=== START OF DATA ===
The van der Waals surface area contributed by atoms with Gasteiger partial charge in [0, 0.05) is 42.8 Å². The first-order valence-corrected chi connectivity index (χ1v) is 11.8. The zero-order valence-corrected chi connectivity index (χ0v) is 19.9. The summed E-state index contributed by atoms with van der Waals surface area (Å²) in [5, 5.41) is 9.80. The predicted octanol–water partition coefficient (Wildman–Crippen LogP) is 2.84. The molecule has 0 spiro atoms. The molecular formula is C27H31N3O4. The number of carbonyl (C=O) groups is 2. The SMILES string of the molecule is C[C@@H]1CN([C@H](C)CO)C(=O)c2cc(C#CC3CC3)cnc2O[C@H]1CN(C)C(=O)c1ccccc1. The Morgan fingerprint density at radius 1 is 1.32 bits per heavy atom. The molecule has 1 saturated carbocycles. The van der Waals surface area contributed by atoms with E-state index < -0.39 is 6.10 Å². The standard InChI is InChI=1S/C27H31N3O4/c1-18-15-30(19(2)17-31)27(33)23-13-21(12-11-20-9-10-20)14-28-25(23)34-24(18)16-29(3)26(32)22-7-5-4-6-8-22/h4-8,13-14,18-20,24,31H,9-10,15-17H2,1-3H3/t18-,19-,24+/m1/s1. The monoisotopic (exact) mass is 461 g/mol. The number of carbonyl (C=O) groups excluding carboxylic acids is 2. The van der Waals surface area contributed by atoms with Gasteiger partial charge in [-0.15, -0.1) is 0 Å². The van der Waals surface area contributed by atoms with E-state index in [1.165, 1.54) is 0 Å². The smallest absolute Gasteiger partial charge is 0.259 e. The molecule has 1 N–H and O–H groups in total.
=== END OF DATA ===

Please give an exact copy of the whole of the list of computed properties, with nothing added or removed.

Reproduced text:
The van der Waals surface area contributed by atoms with Gasteiger partial charge in [0, 0.05) is 42.8 Å². The first-order valence-corrected chi connectivity index (χ1v) is 11.8. The zero-order valence-corrected chi connectivity index (χ0v) is 19.9. The summed E-state index contributed by atoms with van der Waals surface area (Å²) in [5, 5.41) is 9.80. The predicted octanol–water partition coefficient (Wildman–Crippen LogP) is 2.84. The molecule has 0 spiro atoms. The molecular formula is C27H31N3O4. The number of carbonyl (C=O) groups is 2. The SMILES string of the molecule is C[C@@H]1CN([C@H](C)CO)C(=O)c2cc(C#CC3CC3)cnc2O[C@H]1CN(C)C(=O)c1ccccc1. The Morgan fingerprint density at radius 1 is 1.32 bits per heavy atom. The molecule has 1 saturated carbocycles. The van der Waals surface area contributed by atoms with E-state index < -0.39 is 6.10 Å². The standard InChI is InChI=1S/C27H31N3O4/c1-18-15-30(19(2)17-31)27(33)23-13-21(12-11-20-9-10-20)14-28-25(23)34-24(18)16-29(3)26(32)22-7-5-4-6-8-22/h4-8,13-14,18-20,24,31H,9-10,15-17H2,1-3H3/t18-,19-,24+/m1/s1. The monoisotopic (exact) mass is 461 g/mol. The number of carbonyl (C=O) groups excluding carboxylic acids is 2. The van der Waals surface area contributed by atoms with Gasteiger partial charge in [-0.15, -0.1) is 0 Å². The van der Waals surface area contributed by atoms with E-state index in [1.165, 1.54) is 0 Å². The smallest absolute Gasteiger partial charge is 0.259 e. The molecule has 1 N–H and O–H groups in total.